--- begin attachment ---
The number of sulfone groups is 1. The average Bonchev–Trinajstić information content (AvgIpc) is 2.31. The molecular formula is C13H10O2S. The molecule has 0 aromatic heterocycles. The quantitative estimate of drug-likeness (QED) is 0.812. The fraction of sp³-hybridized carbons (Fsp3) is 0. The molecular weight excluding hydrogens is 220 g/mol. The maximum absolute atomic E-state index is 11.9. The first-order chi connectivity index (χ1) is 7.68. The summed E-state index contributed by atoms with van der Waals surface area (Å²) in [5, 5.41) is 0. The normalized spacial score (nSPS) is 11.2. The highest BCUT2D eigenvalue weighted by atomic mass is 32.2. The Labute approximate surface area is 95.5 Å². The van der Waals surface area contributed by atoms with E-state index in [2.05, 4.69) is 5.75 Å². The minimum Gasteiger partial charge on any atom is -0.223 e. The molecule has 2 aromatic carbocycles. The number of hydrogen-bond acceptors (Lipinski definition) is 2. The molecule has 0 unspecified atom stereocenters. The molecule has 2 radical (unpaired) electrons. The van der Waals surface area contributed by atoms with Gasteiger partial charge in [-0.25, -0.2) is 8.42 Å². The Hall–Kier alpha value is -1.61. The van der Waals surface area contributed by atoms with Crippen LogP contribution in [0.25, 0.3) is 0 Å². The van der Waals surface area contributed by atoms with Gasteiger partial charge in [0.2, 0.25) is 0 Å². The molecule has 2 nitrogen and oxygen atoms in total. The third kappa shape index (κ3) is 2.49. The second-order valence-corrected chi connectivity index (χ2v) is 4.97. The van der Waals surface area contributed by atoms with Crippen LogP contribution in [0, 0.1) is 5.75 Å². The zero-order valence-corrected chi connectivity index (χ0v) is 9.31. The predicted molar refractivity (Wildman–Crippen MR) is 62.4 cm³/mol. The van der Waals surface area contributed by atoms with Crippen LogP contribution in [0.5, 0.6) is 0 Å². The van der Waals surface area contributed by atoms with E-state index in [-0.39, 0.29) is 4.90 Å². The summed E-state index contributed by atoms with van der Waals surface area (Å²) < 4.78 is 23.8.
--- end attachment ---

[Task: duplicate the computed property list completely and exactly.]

The number of sulfone groups is 1. The average Bonchev–Trinajstić information content (AvgIpc) is 2.31. The molecular formula is C13H10O2S. The molecule has 0 aromatic heterocycles. The quantitative estimate of drug-likeness (QED) is 0.812. The fraction of sp³-hybridized carbons (Fsp3) is 0. The molecular weight excluding hydrogens is 220 g/mol. The maximum absolute atomic E-state index is 11.9. The first-order chi connectivity index (χ1) is 7.68. The summed E-state index contributed by atoms with van der Waals surface area (Å²) in [5, 5.41) is 0. The normalized spacial score (nSPS) is 11.2. The highest BCUT2D eigenvalue weighted by atomic mass is 32.2. The Labute approximate surface area is 95.5 Å². The van der Waals surface area contributed by atoms with E-state index in [2.05, 4.69) is 5.75 Å². The minimum Gasteiger partial charge on any atom is -0.223 e. The molecule has 2 aromatic carbocycles. The number of hydrogen-bond acceptors (Lipinski definition) is 2. The molecule has 0 unspecified atom stereocenters. The molecule has 2 radical (unpaired) electrons. The van der Waals surface area contributed by atoms with Gasteiger partial charge in [-0.25, -0.2) is 8.42 Å². The Hall–Kier alpha value is -1.61. The van der Waals surface area contributed by atoms with Crippen LogP contribution in [0.25, 0.3) is 0 Å². The van der Waals surface area contributed by atoms with Gasteiger partial charge in [0.2, 0.25) is 0 Å². The molecule has 2 nitrogen and oxygen atoms in total. The third kappa shape index (κ3) is 2.49. The second-order valence-corrected chi connectivity index (χ2v) is 4.97. The van der Waals surface area contributed by atoms with Crippen LogP contribution in [0, 0.1) is 5.75 Å². The zero-order valence-corrected chi connectivity index (χ0v) is 9.31. The predicted molar refractivity (Wildman–Crippen MR) is 62.4 cm³/mol. The van der Waals surface area contributed by atoms with Crippen LogP contribution in [0.5, 0.6) is 0 Å². The van der Waals surface area contributed by atoms with E-state index in [-0.39, 0.29) is 4.90 Å². The summed E-state index contributed by atoms with van der Waals surface area (Å²) < 4.78 is 23.8.